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Ruby IntelliSense and Debugging - not to mention the boring bits...

It’s not all fun but it’s got to be done anyhow...
by Huw Collingbourne
Wednesday 27 September 2006.

We’ve now arrived at a point in the software development process which is simultaneously exciting and frustrating.

The excitement comes from seeing the results of all our hard work beginning to appear. The progress we’ve made with IntelliSense – real IntelliSense, not just drop-down lists of methods which may or may not be appropriate to the object at hand – has undoubtedly been one of the big ‘highs’ in recent days. When we started work on this we honestly didn’t know how much could be achieved. The dynamic nature and complex scoping rules of Ruby make it extraordinarily difficult to program ‘real’ IntelliSense. But we now have an IntelliSense system in our latest beta of the Developer Edition which is capable of working out the appropriate methods and variables of a given class or object taking into account lots of messy stuff such as inheritance, encapsulation, modules and mixins. For a more detailed backgrounder on this see Dermot’s articles HERE and HERE.

But, as I said, it isn’t all excitement. Far from it… There is also a great deal of frustrating, slow, tedious work being done at the moment. Errors have to be more thoroughly checked, exceptions have to be handled better, error messages need to be more helpful, any ‘mistakes’ made by users (entering non-existent file names into dialogs or setting inappropriate values in property pages) all have to be dealt with in a way that – preferably – doesn’t cause the software to blow up! In short, all the messy, time-consuming, frankly boring work which transforms nice software into professional-quality software, has to be done, verified, and tested (repeatedly)…

The really frustrating thing about doing all this work is that nobody will even know you’ve done it – unless you make a mistake. Sure, people will notice if the software bombs out when they enter the wrong type of data or an error message pops up saying something inscrutable such as “Error Code1”.. But if we get it right – if we really do trap all these potential mistakes before they cause any problems – nobody is going to say: “Hey! I really liked your exception handling!”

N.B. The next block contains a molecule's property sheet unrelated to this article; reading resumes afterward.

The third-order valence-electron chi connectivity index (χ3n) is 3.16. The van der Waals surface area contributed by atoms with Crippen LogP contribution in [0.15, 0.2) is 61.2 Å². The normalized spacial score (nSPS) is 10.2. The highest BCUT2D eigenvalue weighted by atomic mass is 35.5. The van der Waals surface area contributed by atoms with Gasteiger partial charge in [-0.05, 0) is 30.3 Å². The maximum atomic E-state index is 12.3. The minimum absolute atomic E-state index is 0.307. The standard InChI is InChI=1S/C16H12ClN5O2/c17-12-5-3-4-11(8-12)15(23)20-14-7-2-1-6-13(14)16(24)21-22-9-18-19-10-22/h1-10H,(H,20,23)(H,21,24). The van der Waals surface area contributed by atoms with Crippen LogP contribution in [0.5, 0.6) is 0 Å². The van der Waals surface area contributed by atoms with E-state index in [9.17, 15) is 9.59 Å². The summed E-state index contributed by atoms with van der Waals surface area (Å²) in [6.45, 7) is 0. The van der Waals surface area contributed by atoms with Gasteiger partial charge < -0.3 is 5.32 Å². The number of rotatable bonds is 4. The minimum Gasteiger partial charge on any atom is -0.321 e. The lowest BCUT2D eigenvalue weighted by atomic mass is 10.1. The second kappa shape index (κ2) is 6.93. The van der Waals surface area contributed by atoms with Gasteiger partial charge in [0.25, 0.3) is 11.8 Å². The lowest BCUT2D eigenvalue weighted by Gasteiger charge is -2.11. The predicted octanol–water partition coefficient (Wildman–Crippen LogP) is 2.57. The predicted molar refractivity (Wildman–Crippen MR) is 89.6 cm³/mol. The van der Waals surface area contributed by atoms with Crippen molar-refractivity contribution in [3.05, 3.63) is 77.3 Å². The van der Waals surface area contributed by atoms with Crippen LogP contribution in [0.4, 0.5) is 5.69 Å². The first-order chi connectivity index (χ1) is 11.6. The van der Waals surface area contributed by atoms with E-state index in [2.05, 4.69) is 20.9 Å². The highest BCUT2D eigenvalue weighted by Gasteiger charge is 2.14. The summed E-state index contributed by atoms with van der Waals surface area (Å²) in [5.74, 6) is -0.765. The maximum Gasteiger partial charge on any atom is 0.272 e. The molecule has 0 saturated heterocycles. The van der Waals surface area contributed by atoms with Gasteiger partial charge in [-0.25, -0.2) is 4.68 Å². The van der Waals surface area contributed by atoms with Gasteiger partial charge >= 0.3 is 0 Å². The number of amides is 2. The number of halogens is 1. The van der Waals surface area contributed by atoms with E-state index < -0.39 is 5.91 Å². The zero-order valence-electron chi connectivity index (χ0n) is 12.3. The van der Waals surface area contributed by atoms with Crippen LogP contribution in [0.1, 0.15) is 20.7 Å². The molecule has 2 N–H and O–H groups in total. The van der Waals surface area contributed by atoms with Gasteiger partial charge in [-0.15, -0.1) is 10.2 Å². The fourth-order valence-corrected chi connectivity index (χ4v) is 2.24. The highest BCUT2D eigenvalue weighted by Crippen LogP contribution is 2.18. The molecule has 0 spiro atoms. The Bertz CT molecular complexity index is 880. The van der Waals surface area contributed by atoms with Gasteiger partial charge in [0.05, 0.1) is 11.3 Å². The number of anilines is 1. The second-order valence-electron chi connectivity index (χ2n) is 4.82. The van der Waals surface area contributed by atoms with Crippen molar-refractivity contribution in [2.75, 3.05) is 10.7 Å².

Just like documentation, all this ‘hidden’ stuff – the checking, error-handling and so on – is (in our view, anyhow) an essential part of the development process. With every iteration of the beta software, we hope to smooth off more and more of the rough edges. There are certainly plenty more things to be fixed before we are prepared to call this a full ‘Version 1.0’ release (and yes, for the time being, you will still occasionally see less-than-helpful error messages). However, we’re getting there slowly, improving, rewriting, smoothing and fixing as we go along.

At least, even when I get frustrated by the amount of time and effort it takes to do all the tedious stuff, I take consolation from the really exciting things we’re doing too! Getting the IntelliSense right has been a real kick. The fast debugger will be the next biggie. And after that there’s the…

...ah, but I’m told that I’m not allowed to talk about that one yet… ;-)

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